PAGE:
The last week of January 2015 was not a happy week for some people at Vancouver City Hall.
Those supporting Cadillac Fairview’s major office proposal next to the CPR Station must have been disappointed when the city’s Urban Design Panel agreed with critics, including me, who worried that the large building was not fitting in with the historic station and small site.
But of greater concern was a B.C. Supreme Court ruling that stopped construction on a major Yaletown project because the judge did not think the public had been provided with sufficient information prior to the public hearing that rezoned the site.
For planners, developers and lawyers involved with Vancouver property development, this decision was simply astounding.
Coincidentally, I once had concerns about this project too, so much so that in spring 2013, I encouraged SFU City Program Director Gordon Price to organize a noon-time “City Conversation” with the title: Where is big TOO big?
With hindsight, it is interesting to read the program description prepared by SFU:
“Vancouver has had periodic debates over heights of new buildings, first in downtown, then in some neighbourhoods like Mt. Pleasant. Successive councils have allowed developers to build taller buildings than zoning would otherwise allow, in trade for developers’ donations of parks, preservation of historic buildings, day care centres, recreation facilities and other public amenities.
“But where is the trade-off inappropriate? That’s the discussion around an interesting proposal on Helmcken St. at Richards St. Brenhill Developments is proposing to replace a deteriorating city social house, with a far larger social residence and other amenities, in trade for constructing a much taller residential tower than zoning now allows.
“Public benefits? Too tall? To frame the discussion, we’re very pleased to host Vancouver City Councillor Raymond Louie, former planning director Brent Toderian, and architect/developer Michael Geller. Then it’s your turn. Feel free to bring your lunch.”
At the time, my concern was not the business deal, but rather the project design. The Helmcken tower was proposed at a 17.4 FSR (the ratio of building to lot area) or about three times the permitted density for the surrounding neighbourhood. As an aside, this is equivalent to 10 times the density of Kerrisdale’s highrise district.
While I often advocated for projects with greater height or density, I was becoming increasingly concerned that developments in Vancouver were being approved at inappropriate heights and densities given their context and good planning. That was because the developers were offering community amenity contributions (CACs) being sought by the city, especially affordable housing.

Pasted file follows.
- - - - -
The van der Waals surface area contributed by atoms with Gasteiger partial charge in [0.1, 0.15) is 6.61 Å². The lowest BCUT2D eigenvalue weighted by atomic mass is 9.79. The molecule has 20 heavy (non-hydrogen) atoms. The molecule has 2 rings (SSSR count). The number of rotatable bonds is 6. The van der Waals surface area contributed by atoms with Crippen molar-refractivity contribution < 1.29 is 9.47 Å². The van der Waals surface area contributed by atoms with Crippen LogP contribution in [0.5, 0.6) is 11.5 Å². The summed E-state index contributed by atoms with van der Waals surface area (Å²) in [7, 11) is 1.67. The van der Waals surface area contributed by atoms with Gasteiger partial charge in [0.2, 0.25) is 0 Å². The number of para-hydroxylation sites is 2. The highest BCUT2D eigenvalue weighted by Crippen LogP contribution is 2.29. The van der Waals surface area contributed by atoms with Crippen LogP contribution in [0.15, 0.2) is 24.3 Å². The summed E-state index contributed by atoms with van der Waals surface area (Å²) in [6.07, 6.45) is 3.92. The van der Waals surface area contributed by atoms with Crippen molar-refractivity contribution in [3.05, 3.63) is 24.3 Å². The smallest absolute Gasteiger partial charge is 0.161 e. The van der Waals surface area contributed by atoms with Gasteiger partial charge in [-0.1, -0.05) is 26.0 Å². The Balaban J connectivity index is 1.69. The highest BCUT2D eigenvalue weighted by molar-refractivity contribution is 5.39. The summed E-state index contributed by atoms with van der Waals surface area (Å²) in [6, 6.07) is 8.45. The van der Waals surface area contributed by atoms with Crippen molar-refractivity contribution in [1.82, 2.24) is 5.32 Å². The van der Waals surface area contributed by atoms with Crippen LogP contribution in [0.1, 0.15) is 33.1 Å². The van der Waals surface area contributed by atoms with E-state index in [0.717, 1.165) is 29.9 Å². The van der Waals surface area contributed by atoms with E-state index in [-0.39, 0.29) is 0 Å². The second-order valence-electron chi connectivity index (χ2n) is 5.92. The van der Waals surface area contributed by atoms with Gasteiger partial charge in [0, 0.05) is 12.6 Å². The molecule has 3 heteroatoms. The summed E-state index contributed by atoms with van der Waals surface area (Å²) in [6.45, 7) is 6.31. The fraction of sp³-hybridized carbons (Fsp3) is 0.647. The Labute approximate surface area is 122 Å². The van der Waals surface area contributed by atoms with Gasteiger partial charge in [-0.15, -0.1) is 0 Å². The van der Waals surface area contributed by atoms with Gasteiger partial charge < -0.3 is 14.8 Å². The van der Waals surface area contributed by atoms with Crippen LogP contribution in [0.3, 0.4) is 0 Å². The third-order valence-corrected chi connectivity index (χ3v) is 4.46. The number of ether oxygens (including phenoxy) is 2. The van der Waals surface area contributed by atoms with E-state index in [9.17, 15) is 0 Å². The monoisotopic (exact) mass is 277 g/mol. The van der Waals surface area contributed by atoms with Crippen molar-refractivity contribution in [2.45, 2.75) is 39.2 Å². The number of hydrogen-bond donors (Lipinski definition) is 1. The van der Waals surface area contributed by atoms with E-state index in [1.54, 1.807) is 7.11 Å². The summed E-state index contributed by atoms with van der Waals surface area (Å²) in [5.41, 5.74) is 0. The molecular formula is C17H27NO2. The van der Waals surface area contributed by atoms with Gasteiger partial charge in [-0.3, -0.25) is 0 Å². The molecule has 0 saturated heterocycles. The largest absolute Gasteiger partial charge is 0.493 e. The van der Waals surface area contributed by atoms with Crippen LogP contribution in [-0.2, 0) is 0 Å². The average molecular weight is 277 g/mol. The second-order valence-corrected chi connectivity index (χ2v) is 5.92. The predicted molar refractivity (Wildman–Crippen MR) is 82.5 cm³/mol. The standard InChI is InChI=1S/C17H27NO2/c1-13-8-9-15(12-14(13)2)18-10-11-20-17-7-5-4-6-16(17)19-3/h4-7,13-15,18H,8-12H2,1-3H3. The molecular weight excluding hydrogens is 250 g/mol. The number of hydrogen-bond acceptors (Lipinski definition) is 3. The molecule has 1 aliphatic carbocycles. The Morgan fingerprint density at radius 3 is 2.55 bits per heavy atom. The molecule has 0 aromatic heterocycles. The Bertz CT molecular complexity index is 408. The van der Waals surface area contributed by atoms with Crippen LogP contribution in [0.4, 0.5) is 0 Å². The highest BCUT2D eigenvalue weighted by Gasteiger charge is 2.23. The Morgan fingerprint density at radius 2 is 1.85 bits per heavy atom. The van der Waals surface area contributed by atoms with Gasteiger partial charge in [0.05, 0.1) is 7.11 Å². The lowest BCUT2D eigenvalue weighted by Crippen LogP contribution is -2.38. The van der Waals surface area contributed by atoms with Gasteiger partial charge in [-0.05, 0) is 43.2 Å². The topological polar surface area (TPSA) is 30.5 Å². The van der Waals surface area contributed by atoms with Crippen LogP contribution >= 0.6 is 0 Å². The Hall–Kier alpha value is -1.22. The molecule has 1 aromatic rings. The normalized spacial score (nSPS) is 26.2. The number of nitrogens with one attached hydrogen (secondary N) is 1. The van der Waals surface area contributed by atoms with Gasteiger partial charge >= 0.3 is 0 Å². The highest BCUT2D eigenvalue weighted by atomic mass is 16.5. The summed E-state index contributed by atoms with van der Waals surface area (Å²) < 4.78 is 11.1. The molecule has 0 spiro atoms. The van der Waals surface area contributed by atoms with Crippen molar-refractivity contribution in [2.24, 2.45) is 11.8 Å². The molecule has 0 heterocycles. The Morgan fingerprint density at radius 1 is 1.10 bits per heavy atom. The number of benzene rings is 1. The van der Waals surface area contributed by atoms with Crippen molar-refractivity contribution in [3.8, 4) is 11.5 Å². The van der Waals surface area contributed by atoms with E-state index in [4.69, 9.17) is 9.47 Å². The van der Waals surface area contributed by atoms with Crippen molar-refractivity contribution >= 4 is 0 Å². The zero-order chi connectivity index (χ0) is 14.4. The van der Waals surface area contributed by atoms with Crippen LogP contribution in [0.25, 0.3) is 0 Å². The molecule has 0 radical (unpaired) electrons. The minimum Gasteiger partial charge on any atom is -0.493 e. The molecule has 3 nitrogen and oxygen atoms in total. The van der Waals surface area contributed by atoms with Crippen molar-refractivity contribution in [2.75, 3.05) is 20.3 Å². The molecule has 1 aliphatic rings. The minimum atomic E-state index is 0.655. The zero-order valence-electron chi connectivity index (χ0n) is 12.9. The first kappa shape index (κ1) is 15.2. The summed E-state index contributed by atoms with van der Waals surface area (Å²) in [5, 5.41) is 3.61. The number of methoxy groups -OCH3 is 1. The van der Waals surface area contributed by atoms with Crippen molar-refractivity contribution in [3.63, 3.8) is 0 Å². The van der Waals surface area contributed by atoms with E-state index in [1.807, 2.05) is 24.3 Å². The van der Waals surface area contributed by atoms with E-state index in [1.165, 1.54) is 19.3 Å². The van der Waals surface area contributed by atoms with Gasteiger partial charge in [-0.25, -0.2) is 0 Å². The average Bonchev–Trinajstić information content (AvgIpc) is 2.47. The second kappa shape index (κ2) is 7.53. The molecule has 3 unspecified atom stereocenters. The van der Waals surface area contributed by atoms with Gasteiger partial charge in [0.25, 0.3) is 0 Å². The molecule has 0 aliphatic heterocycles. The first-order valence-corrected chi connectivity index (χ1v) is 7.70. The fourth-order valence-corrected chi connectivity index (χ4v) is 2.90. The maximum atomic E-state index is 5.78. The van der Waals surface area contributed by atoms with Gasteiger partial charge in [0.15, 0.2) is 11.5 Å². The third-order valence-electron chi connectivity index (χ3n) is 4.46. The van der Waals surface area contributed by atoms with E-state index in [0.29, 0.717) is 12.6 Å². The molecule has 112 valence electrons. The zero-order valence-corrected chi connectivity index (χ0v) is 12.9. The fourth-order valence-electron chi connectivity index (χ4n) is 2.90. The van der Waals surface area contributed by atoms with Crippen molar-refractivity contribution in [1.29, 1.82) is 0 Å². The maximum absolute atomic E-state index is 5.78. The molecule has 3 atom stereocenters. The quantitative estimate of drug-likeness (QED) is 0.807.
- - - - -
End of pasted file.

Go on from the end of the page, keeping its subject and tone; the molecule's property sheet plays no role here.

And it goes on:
To paraphrase the American architect Louis Sullivan who famously said “form follows function,” the city was allowing building design and form to follow finance.
I anticipated that Toderian and Louie would dismiss my concerns by assuring the audience that planners and politicians would never approve a building that was too large just because of the financial benefits for the city.
And this is precisely what they said.
During the SFU discussion, the details of this very complex transaction were reported. The developer had negotiated an arrangement with the city whereby he would acquire a city-owned site containing older public housing in exchange for building a 162-unit social housing project and a 36-storey condo and rental tower along with other financial considerations.
Many concerns were expressed by local residents at the public hearing about the project design and business deal. However, the project was approved. The Community Association of New Yaletown subsequently took the city to court and to the surprise of many, won.
Lawyers are now reviewing the ramifications of the court decision and the city is quickly proceeding to set dates for new public hearings so that construction can proceed.
However, despite the hundreds of millions of dollars the city is receiving in CAC payments, many continue to worry that in too many instances we allow the pursuit of community amenities to unduly influence building designs to the detriment of neighbourhood planning.
Whether it is an office building next to the station or new housing in Yaletown, form should follow fit, not finance. Hopefully the city got the message last week.